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Oh may thy heart that cabinet be,

Where God such treasure shall intrust,
As ne'er shall fail or know decay,

When the frait casket moulds to dust!

Oh let thy heart be lifted up,

Be holy confident in prayer,
That thou art his, and he thy hope,

And all thy treasures centre here!

* May every grace inrich thy days,

Treasures of mercies crown each year :
Comfort thy soul, and mark thy ways

With filial love and holy fear.

Christ was thy father's treasure here;

His grace o'er every foe prevail'd;
In ev'ry conflict, ev'ry fear,

His timely mercies never fail'd.

Oh, may thy father's God be thine!

May'st thou this richest treasure prove,
To know through life, and life's decline,

That He's thy God, and God is love...

Then in the great Redeemer's reign

And through eternity along,
When end is put to sin and pain,

He'll be thy treasure, and thy song.

Your affectionate father;

JOHN COVENTRY.

THE MORALS OF CATO CENSORIUS, TRANSLATED FROM THE LATIN AND VERSIFIED,

BY S. FEARN, JUNR, retaining cach its Latin Motto.

-Dei cultus præcipuusmai
IF God is sov’reign, as by books we're told,

To him we should our vagrant hearts unfold.

Somnolentia vitanda.
Be watchful ever, nor to słumber dare,
'Tis sloth feeds vice, and cherishes despair.

-Cobibenda lingua.Restrain your tongue, for reason, silence, deems A godlike virtue, which e'en God esteems.

-Sibi ipsi conveniendum
Nor act unjust, nor 'gainst your feelings move,
Who fears himself, sure nothing can approve.

-Senio bene geste referenda,
So act in youth, that when advanc'd in years,
No sad reflection inay demand your tears.

-Suspiciones labes. On whispers ne'er your quick suspicion rest, "Tis guilt implants the fear within the breast.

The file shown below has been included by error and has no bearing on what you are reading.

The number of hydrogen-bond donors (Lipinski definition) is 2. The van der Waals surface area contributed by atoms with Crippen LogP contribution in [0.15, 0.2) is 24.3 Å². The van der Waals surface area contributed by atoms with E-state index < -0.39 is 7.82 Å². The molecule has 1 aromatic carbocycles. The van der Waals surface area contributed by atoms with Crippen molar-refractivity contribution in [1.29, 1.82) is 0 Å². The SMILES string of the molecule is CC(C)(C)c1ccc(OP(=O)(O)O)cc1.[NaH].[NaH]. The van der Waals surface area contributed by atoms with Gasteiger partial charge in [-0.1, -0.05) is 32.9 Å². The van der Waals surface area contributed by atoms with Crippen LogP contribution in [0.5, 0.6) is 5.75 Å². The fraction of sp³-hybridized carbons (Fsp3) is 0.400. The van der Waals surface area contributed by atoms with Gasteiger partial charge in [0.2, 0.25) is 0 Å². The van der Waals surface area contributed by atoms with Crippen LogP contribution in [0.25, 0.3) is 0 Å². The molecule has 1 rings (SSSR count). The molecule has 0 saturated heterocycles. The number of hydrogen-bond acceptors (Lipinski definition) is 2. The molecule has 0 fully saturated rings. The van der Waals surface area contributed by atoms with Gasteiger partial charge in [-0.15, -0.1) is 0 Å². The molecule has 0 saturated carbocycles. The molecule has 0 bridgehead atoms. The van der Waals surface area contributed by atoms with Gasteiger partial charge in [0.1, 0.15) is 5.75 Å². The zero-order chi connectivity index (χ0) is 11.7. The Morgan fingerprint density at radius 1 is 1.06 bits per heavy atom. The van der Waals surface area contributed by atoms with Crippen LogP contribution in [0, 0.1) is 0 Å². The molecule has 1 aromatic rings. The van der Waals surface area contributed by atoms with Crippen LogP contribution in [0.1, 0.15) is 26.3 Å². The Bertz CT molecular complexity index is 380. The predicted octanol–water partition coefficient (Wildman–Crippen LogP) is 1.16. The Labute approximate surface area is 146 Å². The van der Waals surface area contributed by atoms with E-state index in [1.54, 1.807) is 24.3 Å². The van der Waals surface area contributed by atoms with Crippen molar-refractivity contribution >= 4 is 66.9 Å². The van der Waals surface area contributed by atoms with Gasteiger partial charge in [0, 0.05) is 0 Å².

Inprosperis de adversis cogitandum.When blest with all that happiness affords, Prepare for ill; which with it ne'er accords.

-Mors alterius non speranda.-
Build not your hopes upon another's death,
For sooner you may yield your fleeting breath.

-Animụs in dono æstimandus.However poor your friend, for favours grateful be, By such he proves his friendship e'er for thee.

-Paupertus tolerandaSince, ent'ring in this world, we worthless were, The humble life with patience let us bear.

Mors non formidanda.. With mind unduunted, for stern death prepare ; Who dreads it living, every pang must share.

ON FRIENDSHIP.

FRIENDSHIP is the joy of reason,

Dearer yet than that of love;
Love but lasts a transient season,

Friendship makes the bliss above,

Who would lose the secret pleasure

Felt when soul with soul unites !
Other blessings have their measure,

Friendship without bound delights.

EPITAPH FOR ST. ATHANASIUS'S CREED.

ENTOMB'D here lies Saint Athan,

Who gave all men to Sathan,

Which could not believe
That three make no more than one,
The father the same age o'the son,

And doginas receive.

For ever lie still, wicked sprite,
Let the world enjoy some quit:

Thy time now is o'er :
Let thy foolish mysteries,
And thy idle vagaries,

Be heard of no more.

EPISCOPUS.

ON A GOOD CONSCIENCE.

THE solid joys of human kind,
Are those that flow from

peace

of mind;
For who the sweets of life can taste,
With vice and tim'rous guilt opprest?

'Tis virtue softens all our toils,

With peace our conscience crowns;
Gives pleasure when our fortune smiles,

And courage when it frowns;.
Calms ev'ry trouble, makes the soul serene,
Smooths the contracted brow, and chears the heart within.

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THE stream of all rivers is more rapid in proportion as the channel is

diminished; for instance, it will be much swifter where it is ten yards broad, than where it is twenty; for the force behind still pushing the water forward, when it comes to the narrow part, it must make up by velocity what it wants in room.

It might be supposed, that bridges and other obstacles in the current of a river would retard its velocity. But the difference they make is very inconsiderable. The water, by these stoppages, gets an elevation above the object, which, when it has surmounted, it gives a velocity that recompences the foriner delay. Islands and turnings also retard the stream but very inconsiderably.

Any cause which diminishes the quantity of the water, most sensibly diminishes the force and velocity of the stream.